Author + information
- Received September 14, 2018
- Revision received December 4, 2018
- Accepted January 3, 2019
- Published online May 6, 2019.
- Michael L. O’Byrne, MD, MSCEa,b,c,∗ (, )
- Marisa E. Millenson, MSa,
- James M. Steven, MDd,
- Matthew J. Gillespie, MDa,
- Yoav Dori, MD, PhDa,
- Andrew C. Glatz, MD, MSCEa,b and
- Jonathan J. Rome, MDa
- aDivision of Cardiology, The Children’s Hospital of Philadelphia and Department of Pediatrics Perelman School of Medicine at the University of Pennsylvania, Philadelphia, Pennsylvania
- bCenter for Pediatric Clinical Effectiveness, The Children’s Hospital of Philadelphia, Philadelphia, Pennsylvania
- cLeonard Davis Institute and Center for Cardiovascular Outcomes Research, University of Pennsylvania, Philadelphia, Pennsylvania
- dDepartment of Anesthesia and Critical Care, The Children’s Hospital of Philadelphia and Department of Anesthesia Perelman School of Medicine at the University of Pennsylvania, Philadelphia, Pennsylvania
- ↵∗Address for correspondence:
Dr. Michael L. O’Byrne, The Children’s Hospital of Philadelphia, 34th Street and Civic Center Boulevard, Philadelphia, Pennsylvania 19104.
Objectives The purpose of this study was to evaluate the association between the method of procedural sedation and outcomes for congenital cardiac catheterization procedures.
Background The safety of operator-directed sedation (ODS) in the pediatric/congenital cardiac catheterization laboratory has been questioned. To our knowledge, the relative safety of ODS versus general anesthesia (GA) in these cases has not to date been critically evaluated.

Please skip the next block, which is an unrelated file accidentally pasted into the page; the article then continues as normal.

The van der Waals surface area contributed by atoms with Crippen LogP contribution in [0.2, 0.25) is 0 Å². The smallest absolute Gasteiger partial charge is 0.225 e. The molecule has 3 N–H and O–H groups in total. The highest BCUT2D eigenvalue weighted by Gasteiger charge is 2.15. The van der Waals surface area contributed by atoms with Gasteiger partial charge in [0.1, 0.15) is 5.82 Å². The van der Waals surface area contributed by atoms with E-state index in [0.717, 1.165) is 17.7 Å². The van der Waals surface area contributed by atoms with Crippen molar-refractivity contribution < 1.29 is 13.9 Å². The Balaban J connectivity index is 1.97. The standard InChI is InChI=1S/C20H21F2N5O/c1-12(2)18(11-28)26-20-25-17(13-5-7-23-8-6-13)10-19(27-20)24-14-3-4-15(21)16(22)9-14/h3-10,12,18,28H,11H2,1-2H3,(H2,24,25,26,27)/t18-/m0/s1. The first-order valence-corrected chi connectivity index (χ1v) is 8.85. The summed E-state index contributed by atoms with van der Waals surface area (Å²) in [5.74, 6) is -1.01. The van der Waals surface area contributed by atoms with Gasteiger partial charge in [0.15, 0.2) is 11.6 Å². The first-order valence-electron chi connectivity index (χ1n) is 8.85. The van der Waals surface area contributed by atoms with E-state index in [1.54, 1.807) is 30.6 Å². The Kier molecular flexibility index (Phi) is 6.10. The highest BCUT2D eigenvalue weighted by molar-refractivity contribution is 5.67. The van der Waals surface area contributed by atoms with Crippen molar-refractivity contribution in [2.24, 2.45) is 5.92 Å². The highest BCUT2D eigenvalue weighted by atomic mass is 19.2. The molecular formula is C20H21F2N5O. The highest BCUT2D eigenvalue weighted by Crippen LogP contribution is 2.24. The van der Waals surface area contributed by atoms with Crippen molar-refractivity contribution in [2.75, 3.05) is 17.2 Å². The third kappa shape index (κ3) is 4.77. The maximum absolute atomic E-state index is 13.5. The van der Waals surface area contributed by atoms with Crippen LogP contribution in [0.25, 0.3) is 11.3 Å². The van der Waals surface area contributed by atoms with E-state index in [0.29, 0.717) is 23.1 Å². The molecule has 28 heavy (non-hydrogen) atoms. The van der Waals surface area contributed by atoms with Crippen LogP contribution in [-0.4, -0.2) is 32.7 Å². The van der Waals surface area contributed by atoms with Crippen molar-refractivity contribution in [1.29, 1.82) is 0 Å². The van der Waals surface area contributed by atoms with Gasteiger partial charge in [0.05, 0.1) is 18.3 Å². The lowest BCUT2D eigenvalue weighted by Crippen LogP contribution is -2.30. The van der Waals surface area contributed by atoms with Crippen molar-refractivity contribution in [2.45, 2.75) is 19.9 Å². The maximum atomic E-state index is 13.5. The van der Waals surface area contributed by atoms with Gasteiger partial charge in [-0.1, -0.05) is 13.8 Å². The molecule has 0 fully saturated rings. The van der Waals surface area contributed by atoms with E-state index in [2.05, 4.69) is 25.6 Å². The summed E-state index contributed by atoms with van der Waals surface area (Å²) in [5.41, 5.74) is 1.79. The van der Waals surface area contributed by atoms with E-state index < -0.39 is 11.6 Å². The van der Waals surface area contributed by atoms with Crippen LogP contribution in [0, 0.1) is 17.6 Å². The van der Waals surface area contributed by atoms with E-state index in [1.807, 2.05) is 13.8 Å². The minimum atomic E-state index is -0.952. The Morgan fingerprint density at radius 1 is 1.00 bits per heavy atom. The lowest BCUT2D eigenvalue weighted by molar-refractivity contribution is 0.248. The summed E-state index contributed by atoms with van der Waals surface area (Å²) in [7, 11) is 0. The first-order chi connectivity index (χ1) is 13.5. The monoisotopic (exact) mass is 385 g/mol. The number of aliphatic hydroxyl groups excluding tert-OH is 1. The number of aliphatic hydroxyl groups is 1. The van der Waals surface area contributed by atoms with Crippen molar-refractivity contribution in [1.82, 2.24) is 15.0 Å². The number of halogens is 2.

Methods A single-center retrospective cohort study was performed to compare the relative safety, cost, and times of catheterization procedures performed with ODS and those performed with GA from a cardiac anesthesiologist. The risk of adverse outcomes was compared using propensity-score-adjusted models. Using the same propensity score, procedure times and relative charges were also compared.
Results Over the study period, 4,424 procedures in 2,547 patients were studied. Of these, 27% of cases were performed with ODS. ODS procedures were 70% diagnostic procedures, 17% device closure of patent ductus arteriosus, 5% balloon pulmonary valvuloplasty, and 3% pulmonary artery angioplasty. The risk of adverse event in adjusted models for ODS cases was significantly lower than in GA cases (odds ratio: 0.66; 95% confidence interval: 0.45 to 0.95; p = 0.03). Total room time and case time were also significantly shorter (p < 0.001). Professional (charge ratio: 0.88; p < 0.001) and hospital (charge ratio: 0.84; p < 0.001) charges for ODS cases were also lower than those for GA cases.
Conclusions This study demonstrates that clinical judgment can identify subjects in whom ODS is not associated with increased risk of adverse events. The use of ODS was associated with reduced case times and charges. In combination, these findings suggest that the selective use of ODS can allow for greater efficiency and higher value care without sacrificing safety.
The funding agencies had no role in the planning or execution of the study, nor did they edit the manuscript as presented. The manuscript represents the opinions of the authors alone. Dr. O’Byrne has received research support from the National Institutes of Health/National Heart, Lung, and Blood Institute (K23 HL130420-01). Dr. Gillespie is a consultant and primary investigator for Medtronic and W.L. Gore. All other authors have reported that they have no relationships relevant to the contents of this paper to disclose.
- Received September 14, 2018.
- Revision received December 4, 2018.
- Accepted January 3, 2019.
- 2019 American College of Cardiology Foundation
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